The Brief­ing

Prime Min­is­ter Justin Trudeau says the North­ern Gate­way de­ci­sion was made in the best in­ter­est of nearby com­mu­ni­ties. But if 31 First Na­tions and Métis groups lose out, was it re­ally?

Alberta Venture - - Contents - CPI­mag es Jenn Men­tanko

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>>> Novem­ber 29 was a big day for Al­berta’s oil and gas in­dus­try. Prime Min­is­ter Justin Trudeau an­nounced the ap­proval of two ma­jor pipe­lines: En­bridge’s Line 3 and Kin­der Mor­gan’s Trans Moun­tain Ex­pan­sion. The $6.8-bil­lion Trans Moun­tain project will nearly triple its crude oil ca­pac­ity to 890,000 bar­rels a day, while the Line 3 re­place­ment will dou­ble its out­put to 760,000 bar­rels a day.

But not all ap­pli­ca­tions got the go-ahead. Trudeau struck down the much-con­tested North­ern Gate­way pipe­line, which was lit­tle sur­prise to many. The project saw ma­jor push­back from en­vi­ron­men­tal­ists, First Na­tions and key po­lit­i­cal fig­ures like Van­cou­ver Mayor Gre­gor Robert­son and NDP Leader Thomas Mul­cair, who said, “al­low­ing su­per­tankers into the Dou­glas Chan­nel would be mad­ness, and a spill would be cat­a­strophic to the econ­omy of the en­tire re­gion.” In Trudeau’s com­ments, he con­sid­ered the pipe­line’s route through the Great Bear Rain­for­est and the Dou­glas Chan­nel and said the project “is not in the best in­ter­ests of lo­cal af­fected com­mu­ni­ties, in­clud­ing in­dige­nous peo­ples.”

A day af­ter the an­nounce­ment, En­bridge CEO Al Monaco re­ceived the Al­berta Busi­ness Per­son of the Year award. In his ac­cep­tance speech, Monaco took a very dif­fer­ent stance on the de­ci­sion’s im­pact, es­pe­cially when con­sid­er­ing a missed op­por­tu­nity for in­dige­nous Cana­di­ans. “They’ve been sig­nal­ing that for a while, so we’re not sur­prised,” Monaco said of the fed­eral de­ci­sion, “al­though it’s un­for­tu­nate Canada has missed this op­por­tu­nity to have a na­tion­build­ing project one-third owned by First Na­tions and Métis.”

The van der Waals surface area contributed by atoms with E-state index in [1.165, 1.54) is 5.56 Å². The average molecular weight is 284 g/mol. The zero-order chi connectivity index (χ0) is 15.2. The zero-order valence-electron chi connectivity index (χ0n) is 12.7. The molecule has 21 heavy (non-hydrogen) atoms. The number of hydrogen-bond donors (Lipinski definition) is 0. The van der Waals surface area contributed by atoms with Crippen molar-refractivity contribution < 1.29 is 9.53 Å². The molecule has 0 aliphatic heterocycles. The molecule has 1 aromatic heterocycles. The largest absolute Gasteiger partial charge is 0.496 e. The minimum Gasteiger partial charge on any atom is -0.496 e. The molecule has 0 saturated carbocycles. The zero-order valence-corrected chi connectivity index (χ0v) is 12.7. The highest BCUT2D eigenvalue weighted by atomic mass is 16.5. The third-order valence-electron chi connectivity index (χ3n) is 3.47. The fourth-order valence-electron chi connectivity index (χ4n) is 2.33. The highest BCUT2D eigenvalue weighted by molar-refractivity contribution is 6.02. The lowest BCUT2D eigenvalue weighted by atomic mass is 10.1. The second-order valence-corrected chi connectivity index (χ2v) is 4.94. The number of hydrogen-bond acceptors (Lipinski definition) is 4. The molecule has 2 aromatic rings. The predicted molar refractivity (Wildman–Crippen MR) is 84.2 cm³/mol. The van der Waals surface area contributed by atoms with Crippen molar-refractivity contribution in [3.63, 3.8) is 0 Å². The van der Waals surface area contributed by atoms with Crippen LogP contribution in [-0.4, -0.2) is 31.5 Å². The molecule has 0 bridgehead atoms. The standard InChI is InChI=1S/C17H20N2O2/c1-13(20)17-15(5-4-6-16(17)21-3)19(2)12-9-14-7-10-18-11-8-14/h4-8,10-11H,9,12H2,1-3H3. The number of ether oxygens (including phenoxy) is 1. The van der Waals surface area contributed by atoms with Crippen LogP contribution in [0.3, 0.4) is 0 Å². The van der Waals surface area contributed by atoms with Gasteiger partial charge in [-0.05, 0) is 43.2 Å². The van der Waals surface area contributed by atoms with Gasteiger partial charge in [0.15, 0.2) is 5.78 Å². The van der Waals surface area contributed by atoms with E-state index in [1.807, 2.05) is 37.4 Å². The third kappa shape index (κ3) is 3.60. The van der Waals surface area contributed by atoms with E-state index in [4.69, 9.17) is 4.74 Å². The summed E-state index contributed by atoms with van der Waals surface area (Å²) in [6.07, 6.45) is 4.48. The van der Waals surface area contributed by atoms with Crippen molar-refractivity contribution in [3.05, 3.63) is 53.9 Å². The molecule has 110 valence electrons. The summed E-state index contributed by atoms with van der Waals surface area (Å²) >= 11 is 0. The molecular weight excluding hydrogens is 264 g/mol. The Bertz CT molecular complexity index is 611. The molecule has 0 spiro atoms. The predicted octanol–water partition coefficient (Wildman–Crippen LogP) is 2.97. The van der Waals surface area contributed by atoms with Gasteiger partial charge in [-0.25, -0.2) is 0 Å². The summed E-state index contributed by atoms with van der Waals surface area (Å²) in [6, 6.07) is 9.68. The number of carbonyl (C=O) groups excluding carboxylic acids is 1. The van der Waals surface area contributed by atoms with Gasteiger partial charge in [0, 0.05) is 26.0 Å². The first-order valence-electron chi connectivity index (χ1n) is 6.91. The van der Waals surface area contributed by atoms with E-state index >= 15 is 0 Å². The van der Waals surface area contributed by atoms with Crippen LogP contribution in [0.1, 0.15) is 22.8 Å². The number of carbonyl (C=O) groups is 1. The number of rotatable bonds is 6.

The voice that was sel­dom heard in the North­ern Gate­way ca­coph­ony – and which is sel­dom heard in de­vel­op­ment projects across the coun­try and the con­ti­nent – is the voice of in­dige­nous peo­ple who favour a par­tic­u­lar de­vel­op­ment. Had North­ern Gate­way been built, an un­prece­dented one-third of it would have been owned by a group of 31 First Na­tions and Métis com­mu­ni­ties through the Abo­rig­i­nal Eq­uity Part­ners, rep­re­sent­ing about 60 per cent of abo­rig­i­nal com­mu­ni­ties along the route. Its loss will come as an eco­nomic blow to them. The AEP re­sponded to the an­nounce­ment with frus­tra­tion that the prime min­is­ter, “who cam­paigned on a prom­ise of rec­on­cil­i­a­tion with in­dige­nous com­mu­ni­ties would now bla­tantly choose to deny our 31 First Na­tions and Métis com­mu­ni­ties of our con­sti­tu­tion­ally pro­tected right to eco­nomic de­vel­op­ment.”

It’s time to re­write the nar­ra­tive that all First Na­tions com­mu­ni­ties are rife with hos­til­ity to­wards pipe­line and other in­dus­trial de­vel­op­ments, when 10 years of con­sul­ta­tion be­tween En­bridge and in­dige­nous com­mu­ni­ties re­sulted in an agree­ment that would have brought $2 bil­lion in long-term eco­nomic and busi­ness op­por­tu­ni­ties for sur­round­ing com­mu­ni­ties, with a 33 per cent own­er­ship share and con­trol of a key piece of Canada’s in­fra­struc­ture. –

Prime Min­is­ter Justin Trudeau an­nounces his gov­ern­ment’s de­ci­sions re­gard­ing three pipe­lines - two got the thumbs up

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